Working with HAL in PUT requests

At my new company, we’re developing a REST api. We’re trying to strike the balance between ‘easy to use’ and sticking to the rules of REST, and that’s given us more than a few unforseen benefits. When you work within a framework that a lot of people have spent time thinking about, there’s a lot of answers if you know where to look.

Originally this service was built using the JSON API specification, but we’ve thankfully adjusted our course early in the process and rewrote everything to use HAL instead.

Whereas JSON API is almost like an “ORM over HTTP”, HAL does a lot less for you though, so it’s not really an apples-to-apples type of comparison.

HAL really is just a document format for a hypermedia API, like HTML is for hypertext. It doesn’t tell you how to express your domain model, and doesn’t really tell you how to use HAL to submit changes.

Expressing relationships

The way a relationship should be expressed in HAL is using a link. For example, every user might be part of a team, so when I GET a user, I might receive something like this:

{
  "firstName" : "Evert",
  "lastName" : "Pot",

  "_links" : {
    "self" : { "href" : "/team/5/user/4234" },
    "team" : { "href" : "/team/5" }
  }
}

Here we see the link self, which is the uri for this user, and the team it belongs to. This works pretty well. We made a really strong effort to absolutely never expose database id’s anywhere in our documents, as the URI is ultimately the real identifier, and we don’t want clients to start composing these urls on their own. We also don’t want to create two types of unique idenfifiers (database id’s and URIs) and force users to have to think about which to use in which situation.

Adding a new user

In this example, adding a new user to a team is fairly simple. Since this user relation to the team is a sort of ‘belongsTo’ relationship, a new user could be added using a request such as this:

POST /team/5/user HTTP/1.1
Content-Type: application/vnd.foo-bar.hal+json

{
  "firstName" : "Roxy",
  "lastName" : "Kesh"
}

Since the target ‘collection’ is /team/5/user we can infer from that that the team for this will be /team/5.

It turns out that most of our relationships actually follow that model. Lots of them are basically a ‘1 to many’ relationship. It’s not always possible to follow this model though.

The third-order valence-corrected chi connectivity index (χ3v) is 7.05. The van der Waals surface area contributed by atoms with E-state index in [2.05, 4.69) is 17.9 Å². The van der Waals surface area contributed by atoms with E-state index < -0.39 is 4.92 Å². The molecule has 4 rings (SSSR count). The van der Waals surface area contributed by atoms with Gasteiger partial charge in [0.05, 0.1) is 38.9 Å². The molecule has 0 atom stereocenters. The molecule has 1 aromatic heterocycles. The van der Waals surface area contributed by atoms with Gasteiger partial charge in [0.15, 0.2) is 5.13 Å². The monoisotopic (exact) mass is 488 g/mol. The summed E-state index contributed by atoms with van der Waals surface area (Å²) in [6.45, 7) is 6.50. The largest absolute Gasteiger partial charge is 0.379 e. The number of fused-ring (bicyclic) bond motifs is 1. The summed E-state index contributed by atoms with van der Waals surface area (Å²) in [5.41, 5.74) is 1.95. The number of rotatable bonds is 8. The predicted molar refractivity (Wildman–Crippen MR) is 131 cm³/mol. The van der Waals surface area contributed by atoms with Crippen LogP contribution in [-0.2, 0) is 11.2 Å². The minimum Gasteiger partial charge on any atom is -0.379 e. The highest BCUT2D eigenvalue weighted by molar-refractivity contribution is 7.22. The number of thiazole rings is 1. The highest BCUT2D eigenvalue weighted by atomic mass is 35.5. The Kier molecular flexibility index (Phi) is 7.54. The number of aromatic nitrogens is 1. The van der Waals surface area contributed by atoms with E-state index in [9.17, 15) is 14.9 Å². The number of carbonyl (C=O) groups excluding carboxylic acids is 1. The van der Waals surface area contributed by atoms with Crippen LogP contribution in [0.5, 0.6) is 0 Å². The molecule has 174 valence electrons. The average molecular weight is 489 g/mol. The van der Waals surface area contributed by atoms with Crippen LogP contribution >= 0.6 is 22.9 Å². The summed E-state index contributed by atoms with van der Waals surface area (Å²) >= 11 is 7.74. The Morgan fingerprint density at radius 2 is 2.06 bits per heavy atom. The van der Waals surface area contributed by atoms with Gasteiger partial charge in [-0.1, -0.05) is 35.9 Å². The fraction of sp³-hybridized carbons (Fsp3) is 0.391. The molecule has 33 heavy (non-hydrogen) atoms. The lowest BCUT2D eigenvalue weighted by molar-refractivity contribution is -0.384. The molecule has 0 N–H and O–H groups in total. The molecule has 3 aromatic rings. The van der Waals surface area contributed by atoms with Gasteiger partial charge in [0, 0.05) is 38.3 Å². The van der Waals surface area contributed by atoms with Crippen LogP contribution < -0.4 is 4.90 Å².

Expressing relations in a PUT request

I have another fictional example that’s somewhat similar to our real-life problem. Say we have a list of blog posts. They all need to be in one category.

For reasons I won’t go into, it did not make sense to have a structure such as:

/category/personal/post/5

So we have 2 distinct URL structures. Our categories might look a bit like this:

/category/personal
/category/animals
/category/vomit

And the response to a GET request to a blog post might look like this:

{
   "title": "Why I ran away",
   "date" : "2016-12-14T20:43:23Z",
   "contents" : "...",

   "_links": {
      "self" : { "href" : "/post/5" },
      "category" : { "href" : "/category/animals" }
   }
}

Pretty simple. There’s a blog post, and it expresses via a category relation type in what category it’s in. But now we want to change the category with PUT.

There’s not that much information out there from people who do this.

On the HAL Primer page for PhlyRestfully, the following is straight-up mentioned:

If POST-ing, PUT-ting, PATCH-ing, or DELETE-ing a resource, you will usually use a Content-Type header of either application/json, or some vendor-specific mediatype you define for your API; this mediatype would be used to describe the particular structure of your resources without any HAL “_links”. Any “_embedded” resources will typically be described as properties of the resource, and point to the mediatype relevant to the embedded resource.